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Observing Cantabrian Brown Bears in their natural environment is a truly extraordinary experience. What emotion invades us when the plantigrade appears in our retina, going about its activities without being threatened. Western Cantabrian, between Asturias and León has become the Mecca for nature and bear watchers in Europe. A trip that does not disappoint and should be undertaken during the summer season, when Mediterranean Spain is an inferno.

Brown bear in Degaña Asturias

The first instinct when you think about being close enough to see a bear in the wild… is fear. Healthy and normal thinking a priori. But let’s repeat that in this particular region of Europe, bears pose (practically) no danger. What is also crazy is to think that the famous North American grizli is a subspecies of brown bear (Ursus arctos), that is to say a very close relative of the Cantabrian brown bear. But let’s stay calm, Cantabrian bears are harmless.

Brown bear in Degaña and Faraponas in Asturias.

First of all, their size is smaller… but still very imposing compared to a human being. This may be due to several factors, among others, that the climate in Spain is less cold than other European regions populated by ursids. Bears therefore need less protein to maintain their metabolism, and even if they scavenge occasionally, we cannot consider them predators. Essentially frugivorous, they feed on fruits from the forest (and orchards!). More important surely, the very long cohabitation of the species with the shepherds installed in the mountains, and the systematic hunting of bears by humans… ended up making the bear very timid (today) which runs away almost systematically if he distinguishes a human silhouette.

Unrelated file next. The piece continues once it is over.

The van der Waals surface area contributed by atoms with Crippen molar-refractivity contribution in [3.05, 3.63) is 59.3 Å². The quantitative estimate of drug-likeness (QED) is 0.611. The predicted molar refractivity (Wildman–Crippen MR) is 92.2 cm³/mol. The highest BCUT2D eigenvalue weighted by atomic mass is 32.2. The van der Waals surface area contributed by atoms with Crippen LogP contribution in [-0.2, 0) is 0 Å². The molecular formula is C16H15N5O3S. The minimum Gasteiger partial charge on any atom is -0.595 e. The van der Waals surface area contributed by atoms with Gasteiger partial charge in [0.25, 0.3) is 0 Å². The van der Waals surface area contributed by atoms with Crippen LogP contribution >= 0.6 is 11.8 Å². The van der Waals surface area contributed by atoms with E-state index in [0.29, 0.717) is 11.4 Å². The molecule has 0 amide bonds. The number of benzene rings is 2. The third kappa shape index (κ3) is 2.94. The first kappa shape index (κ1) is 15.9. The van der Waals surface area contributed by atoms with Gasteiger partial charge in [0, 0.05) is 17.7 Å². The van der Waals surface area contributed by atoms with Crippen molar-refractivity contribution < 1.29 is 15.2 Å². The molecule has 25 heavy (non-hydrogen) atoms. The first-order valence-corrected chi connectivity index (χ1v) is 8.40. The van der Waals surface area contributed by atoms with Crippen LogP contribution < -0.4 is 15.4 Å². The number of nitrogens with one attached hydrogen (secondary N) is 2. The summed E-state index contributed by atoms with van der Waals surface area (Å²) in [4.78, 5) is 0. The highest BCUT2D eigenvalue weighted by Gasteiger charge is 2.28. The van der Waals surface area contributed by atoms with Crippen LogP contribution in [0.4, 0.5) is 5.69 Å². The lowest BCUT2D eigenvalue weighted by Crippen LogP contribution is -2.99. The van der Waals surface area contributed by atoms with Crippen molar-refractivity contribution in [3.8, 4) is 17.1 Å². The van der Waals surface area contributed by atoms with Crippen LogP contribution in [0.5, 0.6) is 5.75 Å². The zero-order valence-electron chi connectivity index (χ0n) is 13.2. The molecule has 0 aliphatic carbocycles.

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Una publicación compartida por Florent Prunier (@g3guides)

At the end of August, bears visit the hazelnut trees.

You have to eat hazelnuts or blueberries to meet the energy needs of such a heavy animal! Adults weigh well over 100, even 200, kilos. The bears thus spend very long periods just feeding on small fruits, an ideal circumstance for us, the observers, who delight in seeing them occupied for such a long time.

Again, bears near the Pola de Somiedo.

Observing bears is not seeing a bear… There are multiple configurations on the ground: solitary individuals, males or females (we can never be certain, even if statistics tend to indicate that light-colored individuals are often more females and black ones more often males), mothers accompanied by one or two cubs, who become independent after their second winter, solitary young or even with their siblings.

And the behaviors of mammals are varied. Depending on the season, plantigrades feed on different fruits, blackberries, cherries, hazelnuts, beechnuts, chestnuts, etc.